Old Southeast Church Pew Dedications
Old Southeast Church – 1794
1664 Rt. 22, Southeast, NY
Overlooking Route 22 in the Town of Southeast, the Old Southeast Church is the oldest house of worship in Putnam County and in 1972 became the first site in Putnam County to be named to the National Register of Historic Places. Landmarks Preservation Society of Southeast, Inc. bought the building late in 1977. Much money has been raised and generously donated over the years by many dedicated people. In the last few years, the church has had a new roof, been painted inside and out, huge windows repaired and painted, under-structure reinforced and repaired.
Built in 1794 on the meetinghouse plan of the 18th century and altered by an unfortunate fire in 1830, the structure has survived without further modifications. Erected on a hillside, it forms the commanding architectural feature of Doansburg, which was the principal hamlet of Putnam County until the 19th century when the railroad diverted both population and enterprise southwest to Brewster.
The Old Southeast Church stands two stories in height and measures four bays in width on the north and south elevations, and three on the east and west, with the entrance on the south side opposite the pulpit. According to the Minutes of the Congregation, the building committee was authorized to construct a meetinghouse measuring fifty feet by thirty-eight feet and was granted "…liberty to take such parts of the old meetinghouse as they might think best", and was also "…instructed to paint the outside, lath and plaster said house and hang pew doors, stairs and pulpit and canopy made…interior whitewashed or polished."
On March 5, 1830, the structure was partially damaged by fire. In the process of rebuilding, the church was altered stylistically: the entrance was moved to the west side; the belfry added; the balcony reoriented and partitions were erected at the west end of the balcony as well as at the entrance in order to create a vestibule. The exterior clapboards date from 1830 as does the ornamental segmental arch near the peak of the gable on the west entrance façade.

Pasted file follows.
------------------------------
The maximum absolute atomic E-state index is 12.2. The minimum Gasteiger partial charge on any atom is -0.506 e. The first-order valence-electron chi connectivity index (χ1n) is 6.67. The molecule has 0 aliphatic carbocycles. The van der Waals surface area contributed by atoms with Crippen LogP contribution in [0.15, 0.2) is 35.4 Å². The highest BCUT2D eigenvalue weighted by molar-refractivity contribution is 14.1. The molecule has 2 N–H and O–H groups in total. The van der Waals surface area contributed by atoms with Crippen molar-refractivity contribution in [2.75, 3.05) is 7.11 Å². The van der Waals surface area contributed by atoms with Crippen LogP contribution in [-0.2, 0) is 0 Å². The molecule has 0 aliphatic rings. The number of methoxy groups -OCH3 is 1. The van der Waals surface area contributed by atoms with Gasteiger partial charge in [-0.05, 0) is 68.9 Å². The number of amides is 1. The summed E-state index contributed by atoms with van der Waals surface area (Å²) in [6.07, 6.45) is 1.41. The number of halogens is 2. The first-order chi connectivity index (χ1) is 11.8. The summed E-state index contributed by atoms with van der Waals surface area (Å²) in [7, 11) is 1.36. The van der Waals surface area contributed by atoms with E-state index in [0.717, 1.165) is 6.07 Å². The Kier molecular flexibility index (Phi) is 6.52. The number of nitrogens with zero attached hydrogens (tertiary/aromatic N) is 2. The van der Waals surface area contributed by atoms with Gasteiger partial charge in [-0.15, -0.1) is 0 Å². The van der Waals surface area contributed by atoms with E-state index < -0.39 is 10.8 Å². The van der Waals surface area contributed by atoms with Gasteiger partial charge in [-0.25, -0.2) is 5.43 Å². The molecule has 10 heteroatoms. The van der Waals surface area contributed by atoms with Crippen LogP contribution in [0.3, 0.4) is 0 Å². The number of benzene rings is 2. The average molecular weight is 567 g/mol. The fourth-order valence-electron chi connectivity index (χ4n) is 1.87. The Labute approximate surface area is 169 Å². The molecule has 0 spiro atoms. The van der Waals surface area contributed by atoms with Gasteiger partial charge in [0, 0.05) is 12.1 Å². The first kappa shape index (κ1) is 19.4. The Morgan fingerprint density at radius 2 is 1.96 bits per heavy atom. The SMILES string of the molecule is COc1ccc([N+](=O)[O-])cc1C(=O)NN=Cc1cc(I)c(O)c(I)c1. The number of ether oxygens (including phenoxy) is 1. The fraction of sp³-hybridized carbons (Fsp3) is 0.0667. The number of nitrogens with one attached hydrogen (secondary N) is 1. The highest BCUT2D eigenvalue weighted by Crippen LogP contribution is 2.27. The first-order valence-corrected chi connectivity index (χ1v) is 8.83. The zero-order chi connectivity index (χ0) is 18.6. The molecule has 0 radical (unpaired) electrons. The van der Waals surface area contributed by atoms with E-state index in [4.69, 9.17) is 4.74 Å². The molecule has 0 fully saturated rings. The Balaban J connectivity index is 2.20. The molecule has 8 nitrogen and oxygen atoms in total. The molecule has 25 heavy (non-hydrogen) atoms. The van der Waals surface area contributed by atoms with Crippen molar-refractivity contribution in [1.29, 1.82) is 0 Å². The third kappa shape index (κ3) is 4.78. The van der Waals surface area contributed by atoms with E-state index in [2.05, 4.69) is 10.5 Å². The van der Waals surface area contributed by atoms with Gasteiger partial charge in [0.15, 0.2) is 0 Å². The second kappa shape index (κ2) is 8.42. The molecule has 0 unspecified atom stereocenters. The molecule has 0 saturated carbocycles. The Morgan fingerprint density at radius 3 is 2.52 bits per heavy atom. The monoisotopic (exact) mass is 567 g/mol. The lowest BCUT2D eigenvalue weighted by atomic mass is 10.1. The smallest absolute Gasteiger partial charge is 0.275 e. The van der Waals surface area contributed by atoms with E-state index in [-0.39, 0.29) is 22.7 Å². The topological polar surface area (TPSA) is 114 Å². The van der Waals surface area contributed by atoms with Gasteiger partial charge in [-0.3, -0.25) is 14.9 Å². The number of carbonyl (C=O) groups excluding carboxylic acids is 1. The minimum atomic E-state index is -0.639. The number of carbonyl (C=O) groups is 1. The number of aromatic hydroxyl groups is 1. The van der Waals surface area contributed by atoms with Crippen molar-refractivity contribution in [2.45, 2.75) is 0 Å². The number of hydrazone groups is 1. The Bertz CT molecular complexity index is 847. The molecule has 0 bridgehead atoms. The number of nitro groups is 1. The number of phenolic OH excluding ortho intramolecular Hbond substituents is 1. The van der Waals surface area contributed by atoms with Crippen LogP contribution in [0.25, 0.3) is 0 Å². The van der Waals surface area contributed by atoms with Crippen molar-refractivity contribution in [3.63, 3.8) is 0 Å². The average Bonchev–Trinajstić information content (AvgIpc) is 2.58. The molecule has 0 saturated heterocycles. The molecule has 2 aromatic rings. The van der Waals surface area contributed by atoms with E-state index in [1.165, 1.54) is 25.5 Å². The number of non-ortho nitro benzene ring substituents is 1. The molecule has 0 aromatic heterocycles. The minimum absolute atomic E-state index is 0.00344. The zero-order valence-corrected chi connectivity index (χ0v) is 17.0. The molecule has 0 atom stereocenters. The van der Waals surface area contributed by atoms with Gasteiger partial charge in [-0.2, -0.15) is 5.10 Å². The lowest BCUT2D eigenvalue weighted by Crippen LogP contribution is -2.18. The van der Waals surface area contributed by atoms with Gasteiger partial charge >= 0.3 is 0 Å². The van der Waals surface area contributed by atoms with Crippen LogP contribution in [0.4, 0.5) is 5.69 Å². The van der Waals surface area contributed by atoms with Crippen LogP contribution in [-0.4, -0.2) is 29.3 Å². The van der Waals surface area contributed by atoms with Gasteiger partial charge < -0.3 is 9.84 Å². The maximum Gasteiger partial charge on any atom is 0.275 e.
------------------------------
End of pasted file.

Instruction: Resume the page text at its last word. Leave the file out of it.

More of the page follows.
Two brick chimneys, which were added in 1830 on the north and south sides, were later partially dismantled and are now apparent only in the garret and sanctuary. Distinctive features include vertical wainscoting beneath the chair rail, the painted grained pews, the paneling of the gallery parapet and the beam which supports the gallery floor.
The interior focuses on the pulpit at the western end of the church between two interior doors, giving access to the sanctuary from the vestibule. Doric columns support the gallery on three sides of the sanctuary and support the ceiling.
Click here to see views of the church interior.
Go here to learn more about early church history.
Go here for more information about rental of the church for special events.
The organ is a Mason and Hamlin Reed Pump Organ built about 1875. The organ is listed in the Sears, Roebuck and Co. catalog as style No. 308. It contains three sets of reeds, with ten stops. Mr. Paul Townsend, late of Patterson, played the organ at its dedication in 1911. It was restored in the 1980’s by A & J Reed & Pipe Organ Company of Newburgh, New York.
In the autumn of 1989 Allen Pike, tenor, and Mary Rogers, organist, recorded eight of Fanny Crosby’s hymns. Since there is no electricity in the church, the taping was on a battery operated stereo tape recorder. (A few squeaks from the manually operated foot pedals may be heard on the recording.)
The tapes are for sale by Landmarks in the church vestibule.